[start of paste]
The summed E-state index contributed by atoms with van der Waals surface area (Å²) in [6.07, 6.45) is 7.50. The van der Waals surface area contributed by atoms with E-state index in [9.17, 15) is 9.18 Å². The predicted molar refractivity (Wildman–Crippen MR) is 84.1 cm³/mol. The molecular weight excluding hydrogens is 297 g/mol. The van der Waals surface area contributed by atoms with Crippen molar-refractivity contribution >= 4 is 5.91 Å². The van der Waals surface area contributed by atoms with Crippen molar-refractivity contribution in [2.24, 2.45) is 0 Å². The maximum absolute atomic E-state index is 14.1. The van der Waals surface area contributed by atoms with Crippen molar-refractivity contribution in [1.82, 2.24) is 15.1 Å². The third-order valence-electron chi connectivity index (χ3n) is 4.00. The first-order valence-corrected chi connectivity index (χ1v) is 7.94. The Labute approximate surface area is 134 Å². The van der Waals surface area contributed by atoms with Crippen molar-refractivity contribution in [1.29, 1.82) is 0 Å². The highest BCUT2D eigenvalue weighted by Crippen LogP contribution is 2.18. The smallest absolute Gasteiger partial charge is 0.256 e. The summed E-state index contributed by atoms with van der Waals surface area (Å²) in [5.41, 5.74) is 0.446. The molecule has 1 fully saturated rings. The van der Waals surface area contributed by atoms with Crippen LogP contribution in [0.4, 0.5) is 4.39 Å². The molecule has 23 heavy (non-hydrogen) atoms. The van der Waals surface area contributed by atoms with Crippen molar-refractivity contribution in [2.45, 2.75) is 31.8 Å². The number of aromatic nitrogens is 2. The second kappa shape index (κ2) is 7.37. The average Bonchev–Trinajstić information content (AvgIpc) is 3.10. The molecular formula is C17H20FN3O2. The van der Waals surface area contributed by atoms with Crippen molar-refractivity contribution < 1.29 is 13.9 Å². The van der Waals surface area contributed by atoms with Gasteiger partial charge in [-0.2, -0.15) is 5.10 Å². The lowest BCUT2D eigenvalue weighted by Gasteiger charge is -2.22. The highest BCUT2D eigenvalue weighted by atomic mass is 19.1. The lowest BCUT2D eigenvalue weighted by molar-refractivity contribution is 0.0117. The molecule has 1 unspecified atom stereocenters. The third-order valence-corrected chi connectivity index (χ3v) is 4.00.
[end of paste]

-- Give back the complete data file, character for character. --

The summed E-state index contributed by atoms with van der Waals surface area (Å²) in [6.07, 6.45) is 7.50. The van der Waals surface area contributed by atoms with E-state index in [9.17, 15) is 9.18 Å². The predicted molar refractivity (Wildman–Crippen MR) is 84.1 cm³/mol. The molecular weight excluding hydrogens is 297 g/mol. The van der Waals surface area contributed by atoms with Crippen molar-refractivity contribution >= 4 is 5.91 Å². The van der Waals surface area contributed by atoms with Crippen molar-refractivity contribution in [2.24, 2.45) is 0 Å². The maximum absolute atomic E-state index is 14.1. The van der Waals surface area contributed by atoms with Crippen molar-refractivity contribution in [1.82, 2.24) is 15.1 Å². The third-order valence-electron chi connectivity index (χ3n) is 4.00. The first-order valence-corrected chi connectivity index (χ1v) is 7.94. The Labute approximate surface area is 134 Å². The van der Waals surface area contributed by atoms with Crippen molar-refractivity contribution in [1.29, 1.82) is 0 Å². The highest BCUT2D eigenvalue weighted by Crippen LogP contribution is 2.18. The smallest absolute Gasteiger partial charge is 0.256 e. The summed E-state index contributed by atoms with van der Waals surface area (Å²) in [5.41, 5.74) is 0.446. The molecule has 1 fully saturated rings. The van der Waals surface area contributed by atoms with Crippen LogP contribution in [0.4, 0.5) is 4.39 Å². The molecule has 23 heavy (non-hydrogen) atoms. The van der Waals surface area contributed by atoms with Crippen molar-refractivity contribution in [2.45, 2.75) is 31.8 Å². The number of aromatic nitrogens is 2. The second kappa shape index (κ2) is 7.37. The average Bonchev–Trinajstić information content (AvgIpc) is 3.10. The molecular formula is C17H20FN3O2. The van der Waals surface area contributed by atoms with Crippen molar-refractivity contribution < 1.29 is 13.9 Å². The van der Waals surface area contributed by atoms with Gasteiger partial charge in [-0.2, -0.15) is 5.10 Å². The lowest BCUT2D eigenvalue weighted by Gasteiger charge is -2.22. The highest BCUT2D eigenvalue weighted by atomic mass is 19.1. The lowest BCUT2D eigenvalue weighted by molar-refractivity contribution is 0.0117. The molecule has 1 unspecified atom stereocenters. The third-order valence-corrected chi connectivity index (χ3v) is 4.00.